Over the past year or two there have been several articles in the news and on the internet about DCA, which was claimed to be cheap, safe and “kill most cancers”.
Understandably this caused a great deal of interest, especially as DCA is an off-patent drug and appears to be non-toxic to humans (although it can cause significant side effects, as we’ll see later).
But before we jump to conclusions and hail DCA as a ‘wonder drug’, we need to look at the science behind the headlines.
What is DCA and how does it work?
All our cells need energy to grow and function, including cancer cells. Simply put, our cells usually generate energy by breaking down sugar (glucose). To do this, they use a process known as the Krebs cycle, which takes place in tiny structures within the cell called mitochondria (the ‘power stations’ of the cell).
But cancer cells bypass this cycle and produce energy using a simpler process, known as glycolysis, which takes place outside the mitochondria in the cell’s cytoplasm (the main part of the cell).
Mitochondria play a crucial role in cells. As well as generating energy for the cell, they can also trigger the cell to die if it is faulty – a process that helps stop cancers from forming in the first place.
Because cancer cells seem to switch off their mitochondria, scientists think this is one way in which cancer cells are able to evade death and remain immortal.
DCA, or dichloroacetate, is a very simple chemical and is similar to some of the chemicals involved in the Krebs cycle. In 2007, researchers at the University of Alberta (led by Evangelos Michelakis) found that adding DCA to cancer cells grown in the lab kick-starts the Krebs cycle, turning the mitochondria back on again. This caused the cancer cells to stop multiplying and die. The team discovered that DCA didn’t affect healthy cells, because their mitochondria were functioning normally.
DCA has been tested as a treatment for children and adults with certain rare metabolic disorders. This means that, at the doses needed to treat these diseases at least, DCA has been through clinical trials aimed at assessing its safety. Based on their results, the researchers have proposed that DCA could also be useful in treating cancer.
To begin to investigate if this is indeed the case, Michelakis and his team started by carrying out experiments on cancer cells grown in the lab. The team also studied rats that had been injected with cancer cells. They found that DCA could slow the growth of the rats’ tumours, and reduce their size. This did not prove that the cancers were completely cured, or that DCA could prevent cancers from growing.
It is important to stress that DCA had not then been tested as a cancer treatment in humans, despite the implication in news headlines that it “kills most cancers”. There are many research papers produced by scientists around the world every year that reveal potential new treatments for cancer. But it is important that every discovery is carefully investigated to make sure that it is effective and safe for use in patients, and DCA is no exception.
The University of Alberta researchers received approval for a human cancer trial in September 2007, involving 50 patients. Now they have published the first results from five of those patients in the journal Science Translational Medicine.
The new trial
In this study, Michelakis and his team gave DCA to five patients with advanced glioblastoma, a type of brain tumour, in combination with surgery, radiotherapy and a drug called temozolomide. It’s important to point out that the aim of this study was not to find out whether DCA could treat glioblastoma, but to figure out the safest dose to use for cancer patients. We already know that the drug can be safely given to humans – although it can cause side effects – but this is the first time it has been tested in people with cancer.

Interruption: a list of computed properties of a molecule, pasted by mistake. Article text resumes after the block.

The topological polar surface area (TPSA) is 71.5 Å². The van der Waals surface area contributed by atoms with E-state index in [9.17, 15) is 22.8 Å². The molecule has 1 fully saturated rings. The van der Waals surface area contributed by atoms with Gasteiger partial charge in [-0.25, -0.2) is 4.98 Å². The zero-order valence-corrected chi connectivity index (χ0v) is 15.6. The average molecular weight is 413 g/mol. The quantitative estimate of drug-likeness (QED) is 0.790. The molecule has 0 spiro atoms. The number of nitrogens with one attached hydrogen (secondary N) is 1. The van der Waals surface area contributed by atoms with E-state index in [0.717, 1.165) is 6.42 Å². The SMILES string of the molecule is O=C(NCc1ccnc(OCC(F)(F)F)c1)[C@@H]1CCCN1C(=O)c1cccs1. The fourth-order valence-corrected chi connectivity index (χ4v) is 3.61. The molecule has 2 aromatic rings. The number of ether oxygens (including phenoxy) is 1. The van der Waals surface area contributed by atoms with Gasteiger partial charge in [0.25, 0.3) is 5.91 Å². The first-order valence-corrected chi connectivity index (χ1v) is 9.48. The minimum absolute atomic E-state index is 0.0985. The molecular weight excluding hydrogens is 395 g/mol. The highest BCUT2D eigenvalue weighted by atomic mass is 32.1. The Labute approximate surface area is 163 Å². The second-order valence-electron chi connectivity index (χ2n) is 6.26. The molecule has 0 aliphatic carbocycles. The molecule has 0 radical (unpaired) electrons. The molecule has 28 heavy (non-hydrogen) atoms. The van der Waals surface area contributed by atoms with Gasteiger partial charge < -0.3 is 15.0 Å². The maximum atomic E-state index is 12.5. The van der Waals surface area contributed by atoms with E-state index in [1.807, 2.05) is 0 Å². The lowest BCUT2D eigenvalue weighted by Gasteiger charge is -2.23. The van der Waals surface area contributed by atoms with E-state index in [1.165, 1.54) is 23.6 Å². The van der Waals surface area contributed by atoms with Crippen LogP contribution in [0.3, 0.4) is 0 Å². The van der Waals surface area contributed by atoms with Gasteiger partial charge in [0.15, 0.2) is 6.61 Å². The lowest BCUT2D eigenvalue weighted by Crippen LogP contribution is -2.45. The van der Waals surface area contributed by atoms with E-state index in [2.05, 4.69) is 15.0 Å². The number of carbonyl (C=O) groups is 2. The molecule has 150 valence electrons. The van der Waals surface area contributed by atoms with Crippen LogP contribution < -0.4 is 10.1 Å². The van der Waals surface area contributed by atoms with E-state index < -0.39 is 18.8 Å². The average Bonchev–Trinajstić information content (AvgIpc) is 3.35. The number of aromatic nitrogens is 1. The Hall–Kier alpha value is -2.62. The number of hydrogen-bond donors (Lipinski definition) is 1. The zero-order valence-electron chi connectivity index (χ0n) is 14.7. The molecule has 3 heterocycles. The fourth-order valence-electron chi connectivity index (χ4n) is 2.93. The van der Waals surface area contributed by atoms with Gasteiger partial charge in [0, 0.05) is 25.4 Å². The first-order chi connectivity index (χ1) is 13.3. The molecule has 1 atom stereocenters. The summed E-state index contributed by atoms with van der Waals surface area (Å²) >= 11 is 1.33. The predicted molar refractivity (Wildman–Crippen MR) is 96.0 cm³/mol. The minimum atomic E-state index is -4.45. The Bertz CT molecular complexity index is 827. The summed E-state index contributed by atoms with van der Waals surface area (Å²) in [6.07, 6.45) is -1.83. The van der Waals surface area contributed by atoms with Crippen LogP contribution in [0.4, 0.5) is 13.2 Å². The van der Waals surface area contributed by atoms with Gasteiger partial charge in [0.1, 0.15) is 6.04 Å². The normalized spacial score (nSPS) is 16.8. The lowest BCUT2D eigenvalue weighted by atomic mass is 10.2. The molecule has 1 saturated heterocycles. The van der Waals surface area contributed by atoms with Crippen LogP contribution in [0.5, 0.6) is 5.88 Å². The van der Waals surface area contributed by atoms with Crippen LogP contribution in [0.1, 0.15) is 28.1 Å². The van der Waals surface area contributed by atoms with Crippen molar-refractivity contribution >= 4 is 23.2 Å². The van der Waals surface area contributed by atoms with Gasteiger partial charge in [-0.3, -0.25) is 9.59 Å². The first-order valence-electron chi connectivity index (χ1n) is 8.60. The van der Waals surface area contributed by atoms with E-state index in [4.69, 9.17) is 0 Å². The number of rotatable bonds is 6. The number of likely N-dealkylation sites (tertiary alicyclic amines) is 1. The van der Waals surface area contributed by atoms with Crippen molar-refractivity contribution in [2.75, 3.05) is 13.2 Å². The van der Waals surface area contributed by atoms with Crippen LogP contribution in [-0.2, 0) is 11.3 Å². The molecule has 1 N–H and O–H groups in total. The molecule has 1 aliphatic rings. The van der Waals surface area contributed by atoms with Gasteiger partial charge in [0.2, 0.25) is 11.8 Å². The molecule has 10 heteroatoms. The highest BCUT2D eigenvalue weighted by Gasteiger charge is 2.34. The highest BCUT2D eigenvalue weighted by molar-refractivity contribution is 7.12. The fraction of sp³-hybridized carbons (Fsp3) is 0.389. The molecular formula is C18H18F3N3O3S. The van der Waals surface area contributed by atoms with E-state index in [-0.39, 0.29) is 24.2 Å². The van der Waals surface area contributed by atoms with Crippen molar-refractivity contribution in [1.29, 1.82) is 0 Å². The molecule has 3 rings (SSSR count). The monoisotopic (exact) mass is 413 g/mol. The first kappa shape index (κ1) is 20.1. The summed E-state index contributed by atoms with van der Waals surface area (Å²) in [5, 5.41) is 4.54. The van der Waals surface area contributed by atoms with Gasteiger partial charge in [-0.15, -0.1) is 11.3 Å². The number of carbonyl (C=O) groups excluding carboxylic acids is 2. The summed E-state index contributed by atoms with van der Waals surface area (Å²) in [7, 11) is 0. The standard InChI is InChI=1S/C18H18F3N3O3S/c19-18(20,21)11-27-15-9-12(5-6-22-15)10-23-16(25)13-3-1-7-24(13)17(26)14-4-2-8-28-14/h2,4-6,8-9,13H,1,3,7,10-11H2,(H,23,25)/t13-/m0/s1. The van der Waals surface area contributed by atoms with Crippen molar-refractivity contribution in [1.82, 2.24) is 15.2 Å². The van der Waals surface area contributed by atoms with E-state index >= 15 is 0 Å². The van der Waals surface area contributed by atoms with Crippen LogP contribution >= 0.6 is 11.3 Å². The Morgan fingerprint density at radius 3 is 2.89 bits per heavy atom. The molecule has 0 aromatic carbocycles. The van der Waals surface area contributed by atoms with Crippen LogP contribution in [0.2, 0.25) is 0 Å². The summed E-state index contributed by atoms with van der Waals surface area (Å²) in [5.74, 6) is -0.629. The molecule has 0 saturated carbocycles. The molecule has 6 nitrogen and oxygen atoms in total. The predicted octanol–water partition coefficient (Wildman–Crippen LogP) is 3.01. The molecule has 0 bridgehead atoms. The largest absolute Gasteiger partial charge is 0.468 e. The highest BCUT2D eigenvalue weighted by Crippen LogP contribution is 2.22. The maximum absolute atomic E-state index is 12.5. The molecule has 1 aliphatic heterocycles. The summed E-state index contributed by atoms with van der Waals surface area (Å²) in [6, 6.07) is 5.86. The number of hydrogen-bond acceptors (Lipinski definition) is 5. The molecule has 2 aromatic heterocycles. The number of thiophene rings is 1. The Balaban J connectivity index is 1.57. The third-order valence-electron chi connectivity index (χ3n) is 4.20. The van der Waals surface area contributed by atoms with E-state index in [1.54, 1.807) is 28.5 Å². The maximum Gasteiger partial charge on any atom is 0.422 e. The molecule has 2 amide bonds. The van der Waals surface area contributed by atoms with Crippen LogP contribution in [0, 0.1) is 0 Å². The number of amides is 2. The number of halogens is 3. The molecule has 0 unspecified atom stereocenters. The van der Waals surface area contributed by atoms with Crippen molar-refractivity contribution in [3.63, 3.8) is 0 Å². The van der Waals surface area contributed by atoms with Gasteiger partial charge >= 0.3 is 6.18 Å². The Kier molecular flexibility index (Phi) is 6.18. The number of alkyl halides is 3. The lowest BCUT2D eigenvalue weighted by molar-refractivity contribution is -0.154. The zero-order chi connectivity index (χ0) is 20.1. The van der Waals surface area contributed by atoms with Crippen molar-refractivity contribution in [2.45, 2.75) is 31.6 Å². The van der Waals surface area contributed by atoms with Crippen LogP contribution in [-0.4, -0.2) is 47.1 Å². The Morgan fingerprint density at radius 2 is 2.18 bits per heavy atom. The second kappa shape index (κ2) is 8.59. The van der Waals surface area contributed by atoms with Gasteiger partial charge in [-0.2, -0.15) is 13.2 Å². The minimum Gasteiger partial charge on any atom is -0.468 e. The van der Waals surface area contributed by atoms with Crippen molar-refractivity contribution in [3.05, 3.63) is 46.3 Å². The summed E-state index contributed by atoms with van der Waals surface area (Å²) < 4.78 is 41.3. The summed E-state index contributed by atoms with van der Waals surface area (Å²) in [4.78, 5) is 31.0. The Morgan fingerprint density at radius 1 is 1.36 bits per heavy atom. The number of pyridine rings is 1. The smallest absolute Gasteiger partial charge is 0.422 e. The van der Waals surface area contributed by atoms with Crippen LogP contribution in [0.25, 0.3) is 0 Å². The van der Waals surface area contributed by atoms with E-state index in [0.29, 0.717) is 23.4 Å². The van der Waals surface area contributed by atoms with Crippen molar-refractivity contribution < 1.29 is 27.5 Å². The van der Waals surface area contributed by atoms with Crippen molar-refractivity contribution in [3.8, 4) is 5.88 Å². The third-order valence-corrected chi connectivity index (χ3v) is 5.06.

The study shed light on the dose that could be given to patients without causing nerve problems or other serious side effects. Four patients were still alive after 18 months, and three showed some shrinkage of their tumour, but it is impossible to tell with such a small study whether this is longer than might be expected. And, given that they were also receiving other treatment, it’s hard to know if it was due to DCA at all.
As well as this small trial, the researchers also looked at the effect of DCA on tumour samples from 49 other glioblastoma patients. They found that DCA could switch mitochondria back on in the cancer cells, although – crucially – it’s still not clear exactly how it’s doing this.
Finally, the team looked at tumour samples taken from the five patients on the trial, both before and after treatment with DCA, and found that the drug was again helping to switch mitochondria on. They also discovered other differences in the cancer cells’ metabolism before and after treatment.
A key gap in this trial is that, as we’ve mentioned above, it’s not clear exactly how DCA is working. The researchers suggest that the drug may target cancer stem cells and prevent the growth of blood vessels into tumour, although they didn’t actually prove this.
Is it safe?
These results show that lower doses of DCA could, at least in theory, be given to cancer patients while avoiding some of the damaging side effects seen at higher doses. For example, a clinical trial of DCA for a childhood disease found that the drug caused significant side effects, affecting the nervous system. It is also known to be an environmental pollutant. And researchers have found that DCA can actually cause cancer in animals.
This is not necessarily a barrier to the use of DCA as a treatment for cancer – there are a number of powerful cancer drugs that are carcinogens themselves. And this is why we need to test them in clinical trials (as Michelakis and his team have begun to do here) to discover how they can be safely used to treat patients while minimising any harmful effects.
Why can’t we use it now?
It is understandable that people with cancer will want to try everything possible to help treat their disease. However, there is still no evidence – yet – to support the immediate use of DCA to treat cancer patients.